Date of Award

4-30-2018

Degree Type

Dissertation

Degree Name

Doctor of Philosophy (PhD)

Department

English

First Advisor

Paul Schmidt

Second Advisor

Leeanne Richardson

Third Advisor

Melissa McLeod

Abstract

This project offers a comparative analysis of Charlotte Bronte’s fiction and British folk tradition, juxtaposing Bronte’s female protagonists with the myth of the selkie (seal-humans of the North Sea) to highlight elements of Bronte’s feminist vision that are otherwise inconspicuous through existing methods. In Scottish, Irish, and Faroese folklore, the selkie is a marine seal who is trapped by a fisherman in her human form and is forced to live as his wife on land. To ensure submission and obstruct her return to the sea, the fisherman hides her seal-skin. Forced to live an alternative existence in a surrogate home, the selkie is thus much like the individualistic women in nineteenth-century England compelled to forgo their inner natures and submit to becoming “the angel in the house.” Selkie tales invariably conclude with the selkie finding her seal-skin and leaving a grieving family on land to return to her original home, the sea. I argue that the Bronte heroines’ continual search of a space that grants them the opportunity to explore their subjectivity resembles the selkie’s search for her seal-skin. An in-depth character study of the female protagonists of Jane Eyre (1847), Shirley (1849), and Villette (1853), “A Selkie Tale” demonstrates Bronte’s use of three homeless, single, and most importantly, non-fallen women to protest the loss of female subjectivity in three prominent Victorian institutions: the home, the family, and the literary circle. In three chapters, I analyze how a Bronte heroine passes through three characteristically Victorian spaces to gain individuation: the home, the trained female mind within the home, and the community around that home. Each chapter presents these domains alongside their reversals to illustrate Bronte’s understanding of the paradoxes present in nineteenth-century gender norms and gendered spaces. Hence, as the chapters explicate the theories of, what I term, home and anti-home, self and anti-self, community and anti-community, to corroborate my argument, I use the three stages of a selkie’s life in the mythical narrative where she experiences the conflicts of home, self, and community.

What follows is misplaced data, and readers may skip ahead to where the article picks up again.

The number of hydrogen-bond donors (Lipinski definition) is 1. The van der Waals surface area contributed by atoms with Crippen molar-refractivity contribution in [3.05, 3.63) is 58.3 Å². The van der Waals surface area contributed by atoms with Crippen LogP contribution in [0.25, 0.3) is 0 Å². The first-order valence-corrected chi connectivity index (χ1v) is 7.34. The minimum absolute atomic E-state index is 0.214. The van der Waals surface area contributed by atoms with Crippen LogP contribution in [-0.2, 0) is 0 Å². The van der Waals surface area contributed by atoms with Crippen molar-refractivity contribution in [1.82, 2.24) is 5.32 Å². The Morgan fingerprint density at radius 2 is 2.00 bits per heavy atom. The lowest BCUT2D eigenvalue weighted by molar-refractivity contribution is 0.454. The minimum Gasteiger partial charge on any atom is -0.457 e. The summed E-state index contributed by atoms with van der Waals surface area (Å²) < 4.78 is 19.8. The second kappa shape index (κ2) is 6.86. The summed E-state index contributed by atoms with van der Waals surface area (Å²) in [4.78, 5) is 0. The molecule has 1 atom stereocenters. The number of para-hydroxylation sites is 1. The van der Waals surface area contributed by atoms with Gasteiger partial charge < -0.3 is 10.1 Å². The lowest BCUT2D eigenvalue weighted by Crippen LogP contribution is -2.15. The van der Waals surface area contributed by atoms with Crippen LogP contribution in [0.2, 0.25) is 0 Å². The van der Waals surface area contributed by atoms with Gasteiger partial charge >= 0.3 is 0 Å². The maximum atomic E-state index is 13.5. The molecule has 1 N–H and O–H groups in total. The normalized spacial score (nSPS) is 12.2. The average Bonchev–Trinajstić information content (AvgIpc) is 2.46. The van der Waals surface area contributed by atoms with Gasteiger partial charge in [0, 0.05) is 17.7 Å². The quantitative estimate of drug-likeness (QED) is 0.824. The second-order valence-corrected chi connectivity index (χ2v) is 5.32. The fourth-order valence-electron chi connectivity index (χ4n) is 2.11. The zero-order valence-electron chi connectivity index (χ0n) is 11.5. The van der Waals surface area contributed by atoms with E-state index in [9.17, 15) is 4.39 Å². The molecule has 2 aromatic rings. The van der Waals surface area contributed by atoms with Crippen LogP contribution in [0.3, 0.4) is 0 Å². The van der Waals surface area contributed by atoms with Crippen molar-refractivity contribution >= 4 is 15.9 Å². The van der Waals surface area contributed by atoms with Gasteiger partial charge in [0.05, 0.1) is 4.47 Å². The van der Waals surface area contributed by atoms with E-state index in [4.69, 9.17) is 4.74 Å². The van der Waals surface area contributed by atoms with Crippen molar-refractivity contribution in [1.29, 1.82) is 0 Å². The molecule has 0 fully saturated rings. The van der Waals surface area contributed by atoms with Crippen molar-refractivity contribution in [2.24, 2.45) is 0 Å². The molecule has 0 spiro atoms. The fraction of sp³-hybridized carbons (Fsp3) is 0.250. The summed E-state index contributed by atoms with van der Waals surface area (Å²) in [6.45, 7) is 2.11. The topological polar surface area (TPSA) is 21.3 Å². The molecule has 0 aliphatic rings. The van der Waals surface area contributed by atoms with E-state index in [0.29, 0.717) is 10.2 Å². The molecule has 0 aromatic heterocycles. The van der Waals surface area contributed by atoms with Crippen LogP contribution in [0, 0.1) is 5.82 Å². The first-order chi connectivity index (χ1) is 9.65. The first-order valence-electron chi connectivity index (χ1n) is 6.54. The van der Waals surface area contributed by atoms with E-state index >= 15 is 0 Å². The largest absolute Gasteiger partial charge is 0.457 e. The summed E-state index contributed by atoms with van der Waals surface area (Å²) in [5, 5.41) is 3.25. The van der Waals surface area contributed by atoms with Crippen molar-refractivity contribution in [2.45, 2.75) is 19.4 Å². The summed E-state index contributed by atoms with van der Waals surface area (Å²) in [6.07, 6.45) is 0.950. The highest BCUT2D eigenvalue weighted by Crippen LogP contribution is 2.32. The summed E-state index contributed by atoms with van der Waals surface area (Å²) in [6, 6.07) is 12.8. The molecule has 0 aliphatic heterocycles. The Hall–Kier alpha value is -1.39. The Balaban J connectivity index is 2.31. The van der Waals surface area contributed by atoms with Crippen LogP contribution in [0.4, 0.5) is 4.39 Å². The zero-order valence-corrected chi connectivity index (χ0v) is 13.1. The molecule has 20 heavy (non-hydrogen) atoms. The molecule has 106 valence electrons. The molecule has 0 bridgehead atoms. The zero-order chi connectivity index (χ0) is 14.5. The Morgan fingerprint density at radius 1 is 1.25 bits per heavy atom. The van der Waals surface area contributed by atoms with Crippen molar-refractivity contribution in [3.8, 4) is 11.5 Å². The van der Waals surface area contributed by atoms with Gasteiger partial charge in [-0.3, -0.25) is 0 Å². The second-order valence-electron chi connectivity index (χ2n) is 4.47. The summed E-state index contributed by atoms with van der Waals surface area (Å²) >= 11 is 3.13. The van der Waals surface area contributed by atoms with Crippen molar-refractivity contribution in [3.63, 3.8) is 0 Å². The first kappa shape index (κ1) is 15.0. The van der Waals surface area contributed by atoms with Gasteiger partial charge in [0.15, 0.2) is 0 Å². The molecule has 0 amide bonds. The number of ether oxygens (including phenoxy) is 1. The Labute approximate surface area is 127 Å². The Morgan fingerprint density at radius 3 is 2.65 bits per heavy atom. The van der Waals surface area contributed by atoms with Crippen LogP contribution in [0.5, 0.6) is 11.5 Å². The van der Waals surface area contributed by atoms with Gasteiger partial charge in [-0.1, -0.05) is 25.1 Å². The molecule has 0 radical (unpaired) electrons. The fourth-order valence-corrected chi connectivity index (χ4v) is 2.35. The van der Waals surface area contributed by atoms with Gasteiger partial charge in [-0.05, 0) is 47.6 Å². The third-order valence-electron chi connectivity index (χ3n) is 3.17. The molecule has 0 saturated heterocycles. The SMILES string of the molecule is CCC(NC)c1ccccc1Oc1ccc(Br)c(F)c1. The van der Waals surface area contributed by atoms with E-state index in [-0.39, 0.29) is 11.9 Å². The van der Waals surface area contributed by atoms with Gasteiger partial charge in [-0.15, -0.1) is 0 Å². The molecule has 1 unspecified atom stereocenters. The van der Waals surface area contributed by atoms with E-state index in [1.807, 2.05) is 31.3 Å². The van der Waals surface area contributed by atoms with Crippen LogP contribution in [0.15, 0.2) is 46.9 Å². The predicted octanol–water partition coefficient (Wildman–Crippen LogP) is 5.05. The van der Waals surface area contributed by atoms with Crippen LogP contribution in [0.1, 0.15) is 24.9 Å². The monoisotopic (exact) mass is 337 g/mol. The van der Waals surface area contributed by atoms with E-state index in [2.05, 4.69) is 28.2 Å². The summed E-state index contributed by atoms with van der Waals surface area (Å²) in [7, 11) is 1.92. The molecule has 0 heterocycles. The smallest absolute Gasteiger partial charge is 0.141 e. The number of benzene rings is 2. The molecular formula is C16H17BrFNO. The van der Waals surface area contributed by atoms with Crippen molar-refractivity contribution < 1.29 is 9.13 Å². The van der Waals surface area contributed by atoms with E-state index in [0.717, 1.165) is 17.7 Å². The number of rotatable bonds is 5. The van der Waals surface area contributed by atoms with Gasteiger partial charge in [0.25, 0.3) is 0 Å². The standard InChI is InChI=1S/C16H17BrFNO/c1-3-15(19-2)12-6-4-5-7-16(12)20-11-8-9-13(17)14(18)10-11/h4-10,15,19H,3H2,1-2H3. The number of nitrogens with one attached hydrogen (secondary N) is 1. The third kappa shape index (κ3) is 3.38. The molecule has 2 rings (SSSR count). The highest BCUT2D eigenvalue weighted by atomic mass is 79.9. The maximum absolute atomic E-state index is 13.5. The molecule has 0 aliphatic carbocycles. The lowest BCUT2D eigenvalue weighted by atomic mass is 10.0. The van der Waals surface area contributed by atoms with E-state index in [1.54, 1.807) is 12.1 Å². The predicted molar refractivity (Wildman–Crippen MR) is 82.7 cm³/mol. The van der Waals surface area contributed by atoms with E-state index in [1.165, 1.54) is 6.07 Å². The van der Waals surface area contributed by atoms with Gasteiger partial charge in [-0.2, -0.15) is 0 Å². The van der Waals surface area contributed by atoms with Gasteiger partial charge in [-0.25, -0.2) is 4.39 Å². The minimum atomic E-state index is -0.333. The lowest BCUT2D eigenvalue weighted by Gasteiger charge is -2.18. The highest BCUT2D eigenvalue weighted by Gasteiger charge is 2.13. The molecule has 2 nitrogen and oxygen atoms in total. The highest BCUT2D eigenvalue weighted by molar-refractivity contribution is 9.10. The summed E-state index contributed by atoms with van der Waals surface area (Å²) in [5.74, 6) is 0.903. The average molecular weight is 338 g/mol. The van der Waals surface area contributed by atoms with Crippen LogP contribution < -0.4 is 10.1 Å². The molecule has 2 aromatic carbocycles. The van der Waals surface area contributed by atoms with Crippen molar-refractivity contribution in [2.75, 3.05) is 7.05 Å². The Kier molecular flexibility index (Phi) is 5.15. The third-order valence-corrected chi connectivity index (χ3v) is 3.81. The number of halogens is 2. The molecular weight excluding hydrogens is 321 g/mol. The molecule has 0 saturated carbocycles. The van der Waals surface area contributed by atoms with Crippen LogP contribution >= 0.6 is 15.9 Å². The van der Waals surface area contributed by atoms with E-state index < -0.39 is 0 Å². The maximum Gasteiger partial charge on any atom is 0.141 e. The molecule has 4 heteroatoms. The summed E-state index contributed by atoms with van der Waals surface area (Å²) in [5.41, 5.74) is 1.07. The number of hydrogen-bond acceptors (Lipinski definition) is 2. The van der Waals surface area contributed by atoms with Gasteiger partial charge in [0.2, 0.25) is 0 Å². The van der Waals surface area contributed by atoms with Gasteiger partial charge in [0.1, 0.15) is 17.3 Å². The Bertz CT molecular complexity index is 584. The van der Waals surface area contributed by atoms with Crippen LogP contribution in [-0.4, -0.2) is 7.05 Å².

Available for download on Wednesday, April 22, 2020

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